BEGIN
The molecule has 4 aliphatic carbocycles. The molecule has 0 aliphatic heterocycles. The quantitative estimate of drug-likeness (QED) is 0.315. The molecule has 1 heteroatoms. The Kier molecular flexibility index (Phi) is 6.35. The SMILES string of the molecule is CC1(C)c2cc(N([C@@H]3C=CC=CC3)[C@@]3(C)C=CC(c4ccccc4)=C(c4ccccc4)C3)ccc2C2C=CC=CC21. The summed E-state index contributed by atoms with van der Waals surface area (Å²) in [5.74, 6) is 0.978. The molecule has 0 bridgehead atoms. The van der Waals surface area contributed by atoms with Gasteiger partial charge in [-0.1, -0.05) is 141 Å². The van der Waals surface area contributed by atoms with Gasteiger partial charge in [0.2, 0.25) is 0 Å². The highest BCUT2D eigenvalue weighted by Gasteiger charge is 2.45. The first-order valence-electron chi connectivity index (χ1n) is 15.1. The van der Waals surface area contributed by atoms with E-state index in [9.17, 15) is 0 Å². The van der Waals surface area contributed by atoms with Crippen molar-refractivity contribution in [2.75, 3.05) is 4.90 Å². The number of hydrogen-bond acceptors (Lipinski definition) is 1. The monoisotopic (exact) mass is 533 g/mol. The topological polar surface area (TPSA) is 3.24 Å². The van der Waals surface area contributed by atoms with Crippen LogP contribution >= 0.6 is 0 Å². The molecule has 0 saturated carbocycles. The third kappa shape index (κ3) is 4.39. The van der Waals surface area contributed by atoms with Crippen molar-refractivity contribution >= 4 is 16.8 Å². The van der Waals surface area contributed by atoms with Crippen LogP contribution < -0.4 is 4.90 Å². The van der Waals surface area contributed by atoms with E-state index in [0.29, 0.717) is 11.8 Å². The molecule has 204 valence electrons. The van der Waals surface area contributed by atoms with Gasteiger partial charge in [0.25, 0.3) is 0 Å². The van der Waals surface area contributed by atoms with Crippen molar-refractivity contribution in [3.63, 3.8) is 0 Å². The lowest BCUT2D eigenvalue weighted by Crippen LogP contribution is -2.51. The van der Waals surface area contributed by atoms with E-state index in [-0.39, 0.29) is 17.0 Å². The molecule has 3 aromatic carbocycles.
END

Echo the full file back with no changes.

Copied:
The molecule has 4 aliphatic carbocycles. The molecule has 0 aliphatic heterocycles. The quantitative estimate of drug-likeness (QED) is 0.315. The molecule has 1 heteroatoms. The Kier molecular flexibility index (Phi) is 6.35. The SMILES string of the molecule is CC1(C)c2cc(N([C@@H]3C=CC=CC3)[C@@]3(C)C=CC(c4ccccc4)=C(c4ccccc4)C3)ccc2C2C=CC=CC21. The summed E-state index contributed by atoms with van der Waals surface area (Å²) in [5.74, 6) is 0.978. The molecule has 0 bridgehead atoms. The van der Waals surface area contributed by atoms with Gasteiger partial charge in [-0.1, -0.05) is 141 Å². The van der Waals surface area contributed by atoms with Gasteiger partial charge in [0.2, 0.25) is 0 Å². The highest BCUT2D eigenvalue weighted by Gasteiger charge is 2.45. The first-order valence-electron chi connectivity index (χ1n) is 15.1. The van der Waals surface area contributed by atoms with E-state index in [9.17, 15) is 0 Å². The van der Waals surface area contributed by atoms with Crippen molar-refractivity contribution in [2.75, 3.05) is 4.90 Å². The number of hydrogen-bond acceptors (Lipinski definition) is 1. The monoisotopic (exact) mass is 533 g/mol. The topological polar surface area (TPSA) is 3.24 Å². The van der Waals surface area contributed by atoms with Crippen LogP contribution >= 0.6 is 0 Å². The molecule has 0 saturated carbocycles. The third kappa shape index (κ3) is 4.39. The van der Waals surface area contributed by atoms with Crippen molar-refractivity contribution >= 4 is 16.8 Å². The van der Waals surface area contributed by atoms with Crippen LogP contribution < -0.4 is 4.90 Å². The van der Waals surface area contributed by atoms with E-state index in [0.29, 0.717) is 11.8 Å². The molecule has 204 valence electrons. The van der Waals surface area contributed by atoms with Gasteiger partial charge in [0.25, 0.3) is 0 Å². The van der Waals surface area contributed by atoms with Crippen molar-refractivity contribution in [3.63, 3.8) is 0 Å². The lowest BCUT2D eigenvalue weighted by Crippen LogP contribution is -2.51. The van der Waals surface area contributed by atoms with E-state index in [-0.39, 0.29) is 17.0 Å². The molecule has 3 aromatic carbocycles.